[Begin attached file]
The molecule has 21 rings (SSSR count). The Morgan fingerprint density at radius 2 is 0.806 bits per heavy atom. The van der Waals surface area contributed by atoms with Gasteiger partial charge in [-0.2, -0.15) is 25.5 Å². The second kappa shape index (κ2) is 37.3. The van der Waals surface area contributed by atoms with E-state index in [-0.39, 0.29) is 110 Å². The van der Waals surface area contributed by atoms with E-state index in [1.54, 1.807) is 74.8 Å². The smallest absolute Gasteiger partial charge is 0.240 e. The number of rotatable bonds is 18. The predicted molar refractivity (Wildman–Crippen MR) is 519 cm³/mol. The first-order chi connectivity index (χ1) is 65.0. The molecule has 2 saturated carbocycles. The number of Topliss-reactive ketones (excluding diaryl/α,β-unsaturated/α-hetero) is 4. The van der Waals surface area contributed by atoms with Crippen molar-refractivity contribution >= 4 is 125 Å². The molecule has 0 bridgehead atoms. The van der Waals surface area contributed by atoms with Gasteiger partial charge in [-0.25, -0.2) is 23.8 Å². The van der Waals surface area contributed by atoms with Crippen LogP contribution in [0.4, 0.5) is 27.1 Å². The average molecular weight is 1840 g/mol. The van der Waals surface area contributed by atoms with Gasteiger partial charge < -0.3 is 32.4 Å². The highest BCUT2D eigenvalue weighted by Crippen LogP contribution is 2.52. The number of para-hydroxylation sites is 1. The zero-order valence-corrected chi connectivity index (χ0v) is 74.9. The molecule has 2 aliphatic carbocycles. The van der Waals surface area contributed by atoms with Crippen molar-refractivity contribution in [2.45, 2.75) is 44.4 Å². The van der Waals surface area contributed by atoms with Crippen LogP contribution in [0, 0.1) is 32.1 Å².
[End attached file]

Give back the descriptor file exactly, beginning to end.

The molecule has 21 rings (SSSR count). The Morgan fingerprint density at radius 2 is 0.806 bits per heavy atom. The van der Waals surface area contributed by atoms with Gasteiger partial charge in [-0.2, -0.15) is 25.5 Å². The second kappa shape index (κ2) is 37.3. The van der Waals surface area contributed by atoms with E-state index in [-0.39, 0.29) is 110 Å². The van der Waals surface area contributed by atoms with E-state index in [1.54, 1.807) is 74.8 Å². The smallest absolute Gasteiger partial charge is 0.240 e. The number of rotatable bonds is 18. The predicted molar refractivity (Wildman–Crippen MR) is 519 cm³/mol. The first-order chi connectivity index (χ1) is 65.0. The molecule has 2 saturated carbocycles. The number of Topliss-reactive ketones (excluding diaryl/α,β-unsaturated/α-hetero) is 4. The van der Waals surface area contributed by atoms with Crippen molar-refractivity contribution >= 4 is 125 Å². The molecule has 0 bridgehead atoms. The van der Waals surface area contributed by atoms with Gasteiger partial charge in [-0.25, -0.2) is 23.8 Å². The van der Waals surface area contributed by atoms with Crippen LogP contribution in [0.4, 0.5) is 27.1 Å². The average molecular weight is 1840 g/mol. The van der Waals surface area contributed by atoms with Gasteiger partial charge < -0.3 is 32.4 Å². The highest BCUT2D eigenvalue weighted by Crippen LogP contribution is 2.52. The number of para-hydroxylation sites is 1. The zero-order valence-corrected chi connectivity index (χ0v) is 74.9. The molecule has 2 aliphatic carbocycles. The van der Waals surface area contributed by atoms with Crippen molar-refractivity contribution in [2.45, 2.75) is 44.4 Å². The van der Waals surface area contributed by atoms with Crippen LogP contribution in [0, 0.1) is 32.1 Å².